• Key Message – leadership presence and the right type of engagement is KEY to a company’s success
  • When the NUMMI plant in Freemont CA started in 1984, people wondered how something “Japanese” was transferrable to America. This plant, previously closed by General Motors, quick became a huge success (quality and productivity) with basically the same workers and a new management system. Lean is often referred to like an iceberg – the stuff you can see above the surface is a very small part of it… the tools. What’s important is the culture and the management system. As described in the program, Toyota was very open with it’s factories because visitors from the Big 3 “asked the wrong questions.” They couldn’t see or take pictures of culture and mindsets. Copying an andon cord but having people who are afraid to pull it does you no good.
  • My old plant manager from the Livonia Engine Plant, Larry Spiegel, who was mentioned in the TAL program understood going to the Gemba and listening to people. The old plant manager only went out there when there was a problem (to scowl at people as if that would get the machine fixed faster.” Leaders need to get out of their offices, away from reports and spreadsheets and conference rooms. This is the new reality of a proven management system. Management by Objectives doesn’t work, we need Management by Gemba.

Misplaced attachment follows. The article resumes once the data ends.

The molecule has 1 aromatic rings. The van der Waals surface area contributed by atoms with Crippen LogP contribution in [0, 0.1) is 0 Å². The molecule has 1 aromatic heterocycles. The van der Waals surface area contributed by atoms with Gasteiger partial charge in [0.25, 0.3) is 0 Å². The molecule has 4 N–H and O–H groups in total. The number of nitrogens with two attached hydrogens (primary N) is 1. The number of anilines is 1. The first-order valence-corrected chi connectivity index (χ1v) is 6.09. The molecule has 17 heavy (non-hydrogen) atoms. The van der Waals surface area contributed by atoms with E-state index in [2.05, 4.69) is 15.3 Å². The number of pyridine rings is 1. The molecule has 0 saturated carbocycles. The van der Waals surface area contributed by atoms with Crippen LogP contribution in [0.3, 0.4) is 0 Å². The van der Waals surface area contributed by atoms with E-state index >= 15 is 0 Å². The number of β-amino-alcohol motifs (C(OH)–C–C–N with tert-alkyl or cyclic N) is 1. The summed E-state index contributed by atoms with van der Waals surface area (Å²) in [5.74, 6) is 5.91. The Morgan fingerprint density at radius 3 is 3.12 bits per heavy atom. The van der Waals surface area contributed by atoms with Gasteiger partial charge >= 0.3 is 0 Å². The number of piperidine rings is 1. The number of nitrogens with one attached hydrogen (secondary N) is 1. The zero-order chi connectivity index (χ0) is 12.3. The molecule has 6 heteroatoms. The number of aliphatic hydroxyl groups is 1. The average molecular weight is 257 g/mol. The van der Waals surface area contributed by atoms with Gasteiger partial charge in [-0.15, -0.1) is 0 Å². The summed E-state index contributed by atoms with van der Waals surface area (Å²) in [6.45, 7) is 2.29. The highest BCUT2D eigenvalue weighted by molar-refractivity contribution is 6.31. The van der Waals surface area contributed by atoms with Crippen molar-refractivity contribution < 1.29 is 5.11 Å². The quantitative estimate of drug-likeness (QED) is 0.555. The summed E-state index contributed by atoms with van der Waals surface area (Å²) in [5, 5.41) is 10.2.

• Might be a different meaning of “Respect”Lean <>“Nice” or “Stress-Free” TPS aims to:Raise problems to the surfaceCreate a challenging environment that forces people to create and growWhat is meant by “Respect”? “Respect for Humanity”
  • It’s not just “blame and shame” that’s a problem. It’s ignoring and not engaging with staff.